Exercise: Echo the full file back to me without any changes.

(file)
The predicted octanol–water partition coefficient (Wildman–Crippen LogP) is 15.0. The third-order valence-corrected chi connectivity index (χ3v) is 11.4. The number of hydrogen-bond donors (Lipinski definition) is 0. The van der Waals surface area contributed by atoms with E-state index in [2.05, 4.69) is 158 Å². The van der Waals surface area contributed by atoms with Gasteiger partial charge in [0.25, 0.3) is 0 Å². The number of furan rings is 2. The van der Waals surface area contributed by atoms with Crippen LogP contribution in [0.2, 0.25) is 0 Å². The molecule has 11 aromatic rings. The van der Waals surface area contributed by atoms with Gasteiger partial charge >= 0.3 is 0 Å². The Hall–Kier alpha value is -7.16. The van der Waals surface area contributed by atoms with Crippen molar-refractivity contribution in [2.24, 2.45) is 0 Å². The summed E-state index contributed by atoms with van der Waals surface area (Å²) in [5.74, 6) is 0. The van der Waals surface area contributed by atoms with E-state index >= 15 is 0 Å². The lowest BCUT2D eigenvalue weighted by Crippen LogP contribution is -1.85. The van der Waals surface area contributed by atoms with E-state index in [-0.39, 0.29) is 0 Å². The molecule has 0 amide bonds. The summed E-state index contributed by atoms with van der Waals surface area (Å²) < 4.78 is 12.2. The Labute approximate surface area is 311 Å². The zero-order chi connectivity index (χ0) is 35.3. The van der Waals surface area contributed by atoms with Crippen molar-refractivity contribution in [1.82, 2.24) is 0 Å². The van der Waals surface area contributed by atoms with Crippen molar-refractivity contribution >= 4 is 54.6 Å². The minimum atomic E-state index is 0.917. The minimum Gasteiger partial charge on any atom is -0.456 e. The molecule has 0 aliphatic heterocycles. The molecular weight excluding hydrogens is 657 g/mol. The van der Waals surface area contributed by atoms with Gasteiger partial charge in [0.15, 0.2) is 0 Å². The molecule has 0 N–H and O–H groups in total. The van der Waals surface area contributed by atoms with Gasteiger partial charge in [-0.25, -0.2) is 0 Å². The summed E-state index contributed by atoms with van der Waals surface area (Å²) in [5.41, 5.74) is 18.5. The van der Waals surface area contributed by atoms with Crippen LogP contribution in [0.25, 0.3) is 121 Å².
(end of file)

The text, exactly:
The predicted octanol–water partition coefficient (Wildman–Crippen LogP) is 15.0. The third-order valence-corrected chi connectivity index (χ3v) is 11.4. The number of hydrogen-bond donors (Lipinski definition) is 0. The van der Waals surface area contributed by atoms with E-state index in [2.05, 4.69) is 158 Å². The van der Waals surface area contributed by atoms with Gasteiger partial charge in [0.25, 0.3) is 0 Å². The number of furan rings is 2. The van der Waals surface area contributed by atoms with Crippen LogP contribution in [0.2, 0.25) is 0 Å². The molecule has 11 aromatic rings. The van der Waals surface area contributed by atoms with Gasteiger partial charge >= 0.3 is 0 Å². The Hall–Kier alpha value is -7.16. The van der Waals surface area contributed by atoms with Crippen molar-refractivity contribution in [2.24, 2.45) is 0 Å². The summed E-state index contributed by atoms with van der Waals surface area (Å²) in [5.74, 6) is 0. The van der Waals surface area contributed by atoms with E-state index >= 15 is 0 Å². The lowest BCUT2D eigenvalue weighted by Crippen LogP contribution is -1.85. The van der Waals surface area contributed by atoms with E-state index in [-0.39, 0.29) is 0 Å². The molecule has 0 amide bonds. The summed E-state index contributed by atoms with van der Waals surface area (Å²) < 4.78 is 12.2. The Labute approximate surface area is 311 Å². The zero-order chi connectivity index (χ0) is 35.3. The van der Waals surface area contributed by atoms with Crippen molar-refractivity contribution in [1.82, 2.24) is 0 Å². The van der Waals surface area contributed by atoms with Crippen molar-refractivity contribution >= 4 is 54.6 Å². The minimum atomic E-state index is 0.917. The minimum Gasteiger partial charge on any atom is -0.456 e. The molecule has 0 aliphatic heterocycles. The molecular weight excluding hydrogens is 657 g/mol. The van der Waals surface area contributed by atoms with Gasteiger partial charge in [0.15, 0.2) is 0 Å². The molecule has 0 N–H and O–H groups in total. The van der Waals surface area contributed by atoms with Gasteiger partial charge in [-0.25, -0.2) is 0 Å². The summed E-state index contributed by atoms with van der Waals surface area (Å²) in [5.41, 5.74) is 18.5. The van der Waals surface area contributed by atoms with Crippen LogP contribution in [0.25, 0.3) is 121 Å².